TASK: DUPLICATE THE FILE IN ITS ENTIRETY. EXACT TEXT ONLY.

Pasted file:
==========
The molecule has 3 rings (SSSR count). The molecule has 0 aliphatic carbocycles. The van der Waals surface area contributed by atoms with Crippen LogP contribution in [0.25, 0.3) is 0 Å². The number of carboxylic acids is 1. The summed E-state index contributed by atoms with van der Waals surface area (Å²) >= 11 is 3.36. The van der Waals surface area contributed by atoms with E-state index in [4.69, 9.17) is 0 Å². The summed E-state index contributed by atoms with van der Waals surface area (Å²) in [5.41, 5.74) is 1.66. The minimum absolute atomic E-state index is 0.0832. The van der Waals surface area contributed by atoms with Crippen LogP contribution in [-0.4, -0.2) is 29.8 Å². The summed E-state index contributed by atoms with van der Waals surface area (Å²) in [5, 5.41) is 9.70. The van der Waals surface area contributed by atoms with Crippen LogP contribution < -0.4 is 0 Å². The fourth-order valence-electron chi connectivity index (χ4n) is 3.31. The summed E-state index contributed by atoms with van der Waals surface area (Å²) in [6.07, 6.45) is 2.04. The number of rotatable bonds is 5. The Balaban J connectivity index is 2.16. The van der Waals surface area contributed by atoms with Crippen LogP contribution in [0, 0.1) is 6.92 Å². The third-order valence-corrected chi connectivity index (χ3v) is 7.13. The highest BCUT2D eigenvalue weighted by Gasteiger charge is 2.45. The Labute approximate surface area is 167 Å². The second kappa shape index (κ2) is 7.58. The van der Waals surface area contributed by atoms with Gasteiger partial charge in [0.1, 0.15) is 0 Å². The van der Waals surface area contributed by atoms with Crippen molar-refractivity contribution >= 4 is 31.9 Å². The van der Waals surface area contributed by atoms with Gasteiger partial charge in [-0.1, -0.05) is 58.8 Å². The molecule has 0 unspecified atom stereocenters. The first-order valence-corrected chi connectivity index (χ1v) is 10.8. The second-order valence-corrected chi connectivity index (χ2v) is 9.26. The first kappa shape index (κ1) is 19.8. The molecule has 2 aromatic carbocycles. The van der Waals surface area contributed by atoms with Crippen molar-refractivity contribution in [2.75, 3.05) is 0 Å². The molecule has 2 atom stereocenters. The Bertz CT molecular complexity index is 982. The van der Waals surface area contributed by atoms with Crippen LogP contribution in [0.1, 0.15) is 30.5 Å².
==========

The molecule has 3 rings (SSSR count). The molecule has 0 aliphatic carbocycles. The van der Waals surface area contributed by atoms with Crippen LogP contribution in [0.25, 0.3) is 0 Å². The number of carboxylic acids is 1. The summed E-state index contributed by atoms with van der Waals surface area (Å²) >= 11 is 3.36. The van der Waals surface area contributed by atoms with E-state index in [4.69, 9.17) is 0 Å². The summed E-state index contributed by atoms with van der Waals surface area (Å²) in [5.41, 5.74) is 1.66. The minimum absolute atomic E-state index is 0.0832. The van der Waals surface area contributed by atoms with Crippen LogP contribution in [-0.4, -0.2) is 29.8 Å². The summed E-state index contributed by atoms with van der Waals surface area (Å²) in [5, 5.41) is 9.70. The van der Waals surface area contributed by atoms with Crippen LogP contribution < -0.4 is 0 Å². The fourth-order valence-electron chi connectivity index (χ4n) is 3.31. The summed E-state index contributed by atoms with van der Waals surface area (Å²) in [6.07, 6.45) is 2.04. The number of rotatable bonds is 5. The Balaban J connectivity index is 2.16. The van der Waals surface area contributed by atoms with Crippen LogP contribution in [0, 0.1) is 6.92 Å². The third-order valence-corrected chi connectivity index (χ3v) is 7.13. The highest BCUT2D eigenvalue weighted by Gasteiger charge is 2.45. The Labute approximate surface area is 167 Å². The second kappa shape index (κ2) is 7.58. The van der Waals surface area contributed by atoms with Gasteiger partial charge in [0.1, 0.15) is 0 Å². The van der Waals surface area contributed by atoms with Crippen molar-refractivity contribution >= 4 is 31.9 Å². The van der Waals surface area contributed by atoms with Gasteiger partial charge in [-0.1, -0.05) is 58.8 Å². The molecule has 0 unspecified atom stereocenters. The first-order valence-corrected chi connectivity index (χ1v) is 10.8. The second-order valence-corrected chi connectivity index (χ2v) is 9.26. The first kappa shape index (κ1) is 19.8. The molecule has 2 aromatic carbocycles. The van der Waals surface area contributed by atoms with Crippen molar-refractivity contribution in [2.75, 3.05) is 0 Å². The molecule has 2 atom stereocenters. The Bertz CT molecular complexity index is 982. The van der Waals surface area contributed by atoms with Crippen LogP contribution in [0.1, 0.15) is 30.5 Å².